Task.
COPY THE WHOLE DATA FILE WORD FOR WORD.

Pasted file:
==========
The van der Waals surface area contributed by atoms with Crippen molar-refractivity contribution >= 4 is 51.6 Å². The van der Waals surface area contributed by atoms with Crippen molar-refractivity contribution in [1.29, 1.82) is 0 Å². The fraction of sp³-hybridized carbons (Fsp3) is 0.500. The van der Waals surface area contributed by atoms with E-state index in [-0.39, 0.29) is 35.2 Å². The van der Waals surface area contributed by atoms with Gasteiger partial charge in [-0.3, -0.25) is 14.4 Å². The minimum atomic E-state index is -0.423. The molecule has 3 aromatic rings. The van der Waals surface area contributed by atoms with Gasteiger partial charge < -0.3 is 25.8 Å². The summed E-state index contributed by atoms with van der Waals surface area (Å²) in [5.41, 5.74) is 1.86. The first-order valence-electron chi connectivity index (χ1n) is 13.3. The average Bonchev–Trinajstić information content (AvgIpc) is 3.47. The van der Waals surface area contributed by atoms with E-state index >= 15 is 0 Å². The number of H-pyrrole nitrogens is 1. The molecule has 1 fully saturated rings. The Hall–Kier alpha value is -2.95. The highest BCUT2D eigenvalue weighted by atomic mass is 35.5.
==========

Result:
The van der Waals surface area contributed by atoms with Crippen molar-refractivity contribution >= 4 is 51.6 Å². The van der Waals surface area contributed by atoms with Crippen molar-refractivity contribution in [1.29, 1.82) is 0 Å². The fraction of sp³-hybridized carbons (Fsp3) is 0.500. The van der Waals surface area contributed by atoms with E-state index in [-0.39, 0.29) is 35.2 Å². The van der Waals surface area contributed by atoms with Gasteiger partial charge in [-0.3, -0.25) is 14.4 Å². The minimum atomic E-state index is -0.423. The molecule has 3 aromatic rings. The van der Waals surface area contributed by atoms with Gasteiger partial charge < -0.3 is 25.8 Å². The summed E-state index contributed by atoms with van der Waals surface area (Å²) in [5.41, 5.74) is 1.86. The first-order valence-electron chi connectivity index (χ1n) is 13.3. The average Bonchev–Trinajstić information content (AvgIpc) is 3.47. The van der Waals surface area contributed by atoms with E-state index >= 15 is 0 Å². The number of H-pyrrole nitrogens is 1. The molecule has 1 fully saturated rings. The Hall–Kier alpha value is -2.95. The highest BCUT2D eigenvalue weighted by atomic mass is 35.5.